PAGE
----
The activists of Extinction Rebellion, the climate change pressure group, have had a busy couple of weeks. Thousands of their supporters have been arrested in a series of protests from Australia to Austria, from Switzerland to South Africa. Their non-violent protests paralysed cities, airports and business centres. Many ordinary people are drawn to join in because of the perceived inaction of governments in the face of climate change.
Extinction Rebellion’s demands include that governments “wake up” and declare a climate emergency. They want to see immediate and decisive action from politicians, to match the passion and commitment show by their supporters.
The approach is unlikely to succeed. Politicians know that radical climate policy agendas don’t win elections. Banning air travel, limiting car use and cutting the carbon footprint of foodstuffs may well be necessary to reverse climate change, but they involve hardship and sacrifice for the electorate, which rarely wins votes.
So the standoff between the rebels and governments continues. But the rebels may be missing a trick by focusing primarily on policymakers. Help may be at hand from a much more unlikely source: We may be about to see an alliance between the protesters of Extinction Rebellion and the global financial industry.
Momentum to address climate change in the financial sector is coming from two directions: a “bottom-up” drive from individual asset managers, pension funds and insurance companies who have taken the strategic decision to align their portfolios with ESG principles. This move is driven primarily by the demographic changes bringing a new generation of millennials into the investment universe, who are far more concerned with ESG issues than their parents’ generation. Tomorrow’s investor is going to be much more concerned with the environmental impact of their savings. This generational change-driven trend has now been joined by momentum from a “top-down” source: central banks and supervisors.
In December 2017, eight central banks came together to form the Network for Greening the Financial System (NGFS). Since then, these eight have become 46 central banks and supervisors and a further nine observers, with representation from five continents. Together, these institutions supervise many trillions of dollars in the banking, insurance and pensions sectors, and the aims of the NGFS are starting to have an impact. When regulators and central banks are recommending and driving a fundamental change in approach, the firms they regulate will have to fall into line.
One of the founders of NGFS, Mark Carney, Governor of the Bank of England, has broadened the scope of the debate: Speaking at the inaugural Task Force on Climate-related Financial Disclosures summit in Japan, Carney said: “Firms that align their business models to the transition to a net zero world will be rewarded handsomely. Those that fail to adapt will cease to exist. The longer that meaningful adjustment is delayed, the greater the disruption will be.”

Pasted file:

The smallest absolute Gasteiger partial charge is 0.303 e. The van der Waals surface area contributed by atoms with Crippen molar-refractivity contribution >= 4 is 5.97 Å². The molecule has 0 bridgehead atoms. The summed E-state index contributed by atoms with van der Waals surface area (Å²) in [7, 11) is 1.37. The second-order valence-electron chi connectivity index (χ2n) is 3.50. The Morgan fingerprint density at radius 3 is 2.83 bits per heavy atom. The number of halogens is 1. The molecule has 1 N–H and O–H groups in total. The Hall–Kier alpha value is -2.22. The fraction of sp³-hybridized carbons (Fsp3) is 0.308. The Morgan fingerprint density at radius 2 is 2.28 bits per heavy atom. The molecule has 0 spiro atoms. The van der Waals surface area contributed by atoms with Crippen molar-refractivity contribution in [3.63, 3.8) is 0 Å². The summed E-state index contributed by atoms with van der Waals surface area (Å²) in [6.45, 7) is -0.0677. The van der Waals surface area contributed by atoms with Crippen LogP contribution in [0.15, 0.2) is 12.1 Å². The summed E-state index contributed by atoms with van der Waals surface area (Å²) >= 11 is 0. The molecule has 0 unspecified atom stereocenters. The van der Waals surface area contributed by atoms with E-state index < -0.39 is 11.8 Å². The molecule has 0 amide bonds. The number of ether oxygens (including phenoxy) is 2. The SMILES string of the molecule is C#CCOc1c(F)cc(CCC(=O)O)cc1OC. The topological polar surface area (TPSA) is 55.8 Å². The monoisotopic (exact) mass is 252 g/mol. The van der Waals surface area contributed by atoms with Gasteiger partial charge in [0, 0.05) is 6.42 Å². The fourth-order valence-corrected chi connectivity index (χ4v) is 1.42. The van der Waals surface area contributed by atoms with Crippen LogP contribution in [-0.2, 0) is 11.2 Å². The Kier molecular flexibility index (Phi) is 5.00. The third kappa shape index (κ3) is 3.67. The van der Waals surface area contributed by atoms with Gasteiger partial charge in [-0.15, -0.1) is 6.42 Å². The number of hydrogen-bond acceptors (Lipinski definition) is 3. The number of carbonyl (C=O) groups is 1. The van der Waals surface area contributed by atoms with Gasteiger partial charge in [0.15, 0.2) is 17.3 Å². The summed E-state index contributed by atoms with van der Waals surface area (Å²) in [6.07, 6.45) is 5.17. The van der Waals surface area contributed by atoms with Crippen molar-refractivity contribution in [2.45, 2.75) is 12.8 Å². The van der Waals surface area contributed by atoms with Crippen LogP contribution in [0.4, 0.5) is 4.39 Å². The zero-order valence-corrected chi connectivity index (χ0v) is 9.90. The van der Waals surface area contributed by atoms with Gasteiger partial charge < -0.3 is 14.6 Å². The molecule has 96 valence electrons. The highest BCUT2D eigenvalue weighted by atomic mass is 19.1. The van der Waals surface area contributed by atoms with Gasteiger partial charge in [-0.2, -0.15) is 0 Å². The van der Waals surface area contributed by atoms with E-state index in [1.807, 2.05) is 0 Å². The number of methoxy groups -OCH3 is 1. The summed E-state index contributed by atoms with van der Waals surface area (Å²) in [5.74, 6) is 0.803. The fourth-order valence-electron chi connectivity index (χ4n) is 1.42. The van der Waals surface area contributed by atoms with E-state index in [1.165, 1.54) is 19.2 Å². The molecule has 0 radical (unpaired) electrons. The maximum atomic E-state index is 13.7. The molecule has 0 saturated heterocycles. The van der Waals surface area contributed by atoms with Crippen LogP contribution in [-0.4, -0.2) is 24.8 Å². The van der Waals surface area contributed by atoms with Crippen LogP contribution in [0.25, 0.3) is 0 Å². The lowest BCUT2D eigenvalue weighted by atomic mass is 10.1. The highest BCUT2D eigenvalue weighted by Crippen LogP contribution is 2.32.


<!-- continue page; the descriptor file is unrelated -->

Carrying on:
These words, coming as they did at a conference to increase and improve climate-related disclosures, should be a wake up call to all listed companies and debt issuers: if you are going to access the capital markets, you should be aware that your impact on the environment is gong to be as meaningful for investors as your balance sheet.
Mobilising financial infrastructure to drive climate change is not new: Green bonds have been around for several years, for example. What is new, however, is the increasing momentum and demand for green instruments and other financial products from mainstream business leadership.
Issuance of green, social and sustainable bonds rose 70% this year to over $200 billion, according to Bloomberg. HSBC, the leading underwriter of green bonds, estimates the market will rise to $1 trillion by 2021. While this remains a tiny fraction of total debt in issuance, the speed of adoption, and the top-down push from the likes of NGFS means that the asset class will become increasingly attractive. And that, in turn, will drive companies to adopt climate change mitigation actions into their corporate strategies.
Here in the Gulf, there will be no disruptive demonstrations by Extinction Rebellion, no mass arrests or civil disobedience. But two UAE regulators – ADGM and DFSA – are full members of the NGFS, and it is likely that the Saudi Arabian authorities are watching developments closely. And of course the dramatic demographic change that is driving so much ESG adoption is particularly acute here, with our very young population.
Speaking at an event in Abu Dhabi recently, Michael Bloomberg, Chairman of the eponymous media company, praised the UAE for taking climate change seriously, for moving forward with clean energy initiatives and carbon reduction schemes. And he pointed out that, despite the USA’s withdrawal from the Paris Agreement of Climate Change, American companies and individuals are still making progress with greening the US economy.
It is not far-fetched to predict a point when top-down action will coalesce with bottom-up behaviour change and drive the meaningful changes necessary to deliver a greener planet. We may be on the cusp of that moment.